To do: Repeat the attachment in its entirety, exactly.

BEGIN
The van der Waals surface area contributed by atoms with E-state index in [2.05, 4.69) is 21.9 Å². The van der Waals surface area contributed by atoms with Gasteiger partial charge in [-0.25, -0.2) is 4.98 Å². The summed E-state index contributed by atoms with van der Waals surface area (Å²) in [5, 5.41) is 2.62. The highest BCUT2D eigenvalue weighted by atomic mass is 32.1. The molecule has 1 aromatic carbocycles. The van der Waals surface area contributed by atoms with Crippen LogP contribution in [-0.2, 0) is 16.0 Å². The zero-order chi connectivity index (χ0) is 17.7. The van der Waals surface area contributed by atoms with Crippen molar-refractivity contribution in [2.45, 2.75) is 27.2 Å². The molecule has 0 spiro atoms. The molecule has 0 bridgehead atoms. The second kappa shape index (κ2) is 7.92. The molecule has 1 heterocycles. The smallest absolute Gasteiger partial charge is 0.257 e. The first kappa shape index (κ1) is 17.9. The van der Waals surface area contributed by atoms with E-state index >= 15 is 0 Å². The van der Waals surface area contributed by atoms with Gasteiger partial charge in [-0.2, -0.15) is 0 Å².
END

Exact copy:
The van der Waals surface area contributed by atoms with E-state index in [2.05, 4.69) is 21.9 Å². The van der Waals surface area contributed by atoms with Gasteiger partial charge in [-0.25, -0.2) is 4.98 Å². The summed E-state index contributed by atoms with van der Waals surface area (Å²) in [5, 5.41) is 2.62. The highest BCUT2D eigenvalue weighted by atomic mass is 32.1. The molecule has 1 aromatic carbocycles. The van der Waals surface area contributed by atoms with Crippen LogP contribution in [-0.2, 0) is 16.0 Å². The zero-order chi connectivity index (χ0) is 17.7. The van der Waals surface area contributed by atoms with Crippen molar-refractivity contribution in [2.45, 2.75) is 27.2 Å². The molecule has 0 spiro atoms. The molecule has 0 bridgehead atoms. The second kappa shape index (κ2) is 7.92. The molecule has 1 heterocycles. The smallest absolute Gasteiger partial charge is 0.257 e. The first kappa shape index (κ1) is 17.9. The van der Waals surface area contributed by atoms with E-state index >= 15 is 0 Å². The van der Waals surface area contributed by atoms with Gasteiger partial charge in [-0.2, -0.15) is 0 Å².